Standing behind the plane, nothing looks out of the ordinary. A gentle wiggle on the prop…funny, no resistance, and a good flip and it goes around twice. No compression.
As we push toward the hangars a golf cart pulls up. The driver says welcome and asks Claudene if she wants a coke. I ask about an A&P and he points to an open hangar. And they’re off to the club house on the other end of the field.
Fifteen minutes later they pull the golf cart up in the hangar. The A&P has the mag cover plate off with his forearm half way up into the accessory case.
"Yep", he says, "the crank accessory gear bolt came loose. You lost your timing on the cam and mags! That’s why you got no compression. Yessireee! This was the Big One!"
The golf cart driver says "You dead-sticked in here? You can’t dead stick that plane in here!" I didn’t feel the need to say anything.
After a moment Claudene says "What’s a dead-stick"? Everyone just grins.
A number of folks came around to see the plane and we went to their favorite place for lunch.
The crank accessory bolt had come loose and the timing pin had sheared. That year, 1999, the 0-235 had about 580 hours since major overhaul. The crank gear AD had been accomplished during the major OH by an A&P with another assisting. Other than a stuck valve, that was the only time the engine missed a beat.
We had glided 26 miles from about 9000 feet. It took about 15 minutes. If the engine had had compression, the glide would have been less. But if it had had compression, it wouldn’t have quit…
If is a big word.
I later drew a 26 mile radius circle on the map from the start point near the lake. In the circle there are 12 airports.
Two weeks later with the help of two A&Ps, the crank gear AD was complied with again. N95BJ lofted out and headed for home.
Claudene is a trooper. Later that year she made the trip with me to Rough River. We have since made other long fun trips, including Buena Vista Colorado, and many trips to see her and my parents.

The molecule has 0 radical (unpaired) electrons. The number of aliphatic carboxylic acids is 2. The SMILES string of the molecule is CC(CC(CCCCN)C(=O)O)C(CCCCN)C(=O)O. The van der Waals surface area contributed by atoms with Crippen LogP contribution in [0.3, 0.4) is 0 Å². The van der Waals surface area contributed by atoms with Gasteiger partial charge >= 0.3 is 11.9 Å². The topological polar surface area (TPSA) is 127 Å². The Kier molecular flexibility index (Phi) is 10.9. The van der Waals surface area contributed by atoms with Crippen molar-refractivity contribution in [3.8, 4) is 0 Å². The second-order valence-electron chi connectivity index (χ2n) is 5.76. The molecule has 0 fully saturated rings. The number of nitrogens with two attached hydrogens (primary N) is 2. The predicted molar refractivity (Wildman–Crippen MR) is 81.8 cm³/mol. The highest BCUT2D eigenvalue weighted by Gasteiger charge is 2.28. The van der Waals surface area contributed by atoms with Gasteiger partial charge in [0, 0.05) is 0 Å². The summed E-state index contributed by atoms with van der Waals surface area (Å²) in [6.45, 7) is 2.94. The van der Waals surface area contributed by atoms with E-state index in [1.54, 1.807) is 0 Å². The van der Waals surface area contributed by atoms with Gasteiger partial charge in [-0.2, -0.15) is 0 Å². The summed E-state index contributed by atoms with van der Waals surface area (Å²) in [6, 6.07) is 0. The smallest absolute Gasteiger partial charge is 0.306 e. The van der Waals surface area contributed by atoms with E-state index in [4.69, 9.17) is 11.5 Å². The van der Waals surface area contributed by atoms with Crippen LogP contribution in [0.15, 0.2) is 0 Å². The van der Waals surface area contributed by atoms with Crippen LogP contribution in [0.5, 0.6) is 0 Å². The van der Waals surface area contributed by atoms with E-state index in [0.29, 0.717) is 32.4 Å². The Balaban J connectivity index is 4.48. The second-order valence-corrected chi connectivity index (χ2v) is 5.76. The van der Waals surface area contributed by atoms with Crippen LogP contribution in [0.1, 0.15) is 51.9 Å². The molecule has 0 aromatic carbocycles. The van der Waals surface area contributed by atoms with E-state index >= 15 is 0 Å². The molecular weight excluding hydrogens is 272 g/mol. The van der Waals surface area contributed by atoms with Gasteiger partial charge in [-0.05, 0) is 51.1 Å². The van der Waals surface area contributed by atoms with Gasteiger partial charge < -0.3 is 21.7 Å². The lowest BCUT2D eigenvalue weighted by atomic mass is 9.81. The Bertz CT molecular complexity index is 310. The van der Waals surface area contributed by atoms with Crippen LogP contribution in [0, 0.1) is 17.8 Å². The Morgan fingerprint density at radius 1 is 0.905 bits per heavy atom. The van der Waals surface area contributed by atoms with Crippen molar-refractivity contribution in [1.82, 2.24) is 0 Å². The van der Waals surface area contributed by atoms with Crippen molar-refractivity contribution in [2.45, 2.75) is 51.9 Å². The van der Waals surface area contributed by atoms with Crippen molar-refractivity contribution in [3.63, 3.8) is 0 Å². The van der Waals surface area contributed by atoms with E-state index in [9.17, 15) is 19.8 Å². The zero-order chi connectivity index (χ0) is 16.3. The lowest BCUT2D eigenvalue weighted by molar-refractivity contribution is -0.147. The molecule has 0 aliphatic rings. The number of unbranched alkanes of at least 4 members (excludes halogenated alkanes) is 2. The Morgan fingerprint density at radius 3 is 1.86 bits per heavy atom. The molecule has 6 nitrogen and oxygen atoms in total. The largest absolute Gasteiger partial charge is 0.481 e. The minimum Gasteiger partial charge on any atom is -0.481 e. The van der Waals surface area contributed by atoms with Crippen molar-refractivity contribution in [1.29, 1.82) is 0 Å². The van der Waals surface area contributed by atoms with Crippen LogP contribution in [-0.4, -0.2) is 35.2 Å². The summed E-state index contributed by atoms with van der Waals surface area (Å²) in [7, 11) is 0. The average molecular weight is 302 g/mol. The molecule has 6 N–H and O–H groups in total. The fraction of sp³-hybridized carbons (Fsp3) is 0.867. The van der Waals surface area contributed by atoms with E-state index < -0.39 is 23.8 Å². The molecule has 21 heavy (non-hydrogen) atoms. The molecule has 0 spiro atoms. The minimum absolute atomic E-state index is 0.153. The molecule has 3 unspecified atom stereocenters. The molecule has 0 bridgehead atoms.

What did I learn? Lots.
I like sectionals. I use GPS but I had just put my finger on the map where we were when the engine quit. It only took a few seconds to decide where to land. Most folks might be more comfortable or quicker with a GPS than with a sectional. I like the map image rather than interpreting a list of headings and such. Whatever works.
Practice, practice, practice. Over the years, most of the landings at home base had been with power at idle from entering downwind. Especially on the sunset runs, the Navy half-circle approaches were flown trying to adjust and land without adding power. So the 26 mile approach to Mineola that day was pretty much a non-event.
The landing direction was very significant. Wind was not a factor that day. Because the altitude worked out so well, I chose to circle past the runway for a downwind and land to the north, dipping down in through a little meadow on final.
A friend loaned me his LongEZ for the repair commute. I had flown it several times. The first time back a week later, the wind dictated a landing in the opposite direction over tall trees.
I had to go around.
On the second approach I went around again.
Finally on the third try I angled in over an adjacent field from about a thirty degree angle and lined up with the runway just before landing.
A local later told me that he hardly ever tried to land over the trees.
If is a big word.
Bill James, Fort Worth VariEze.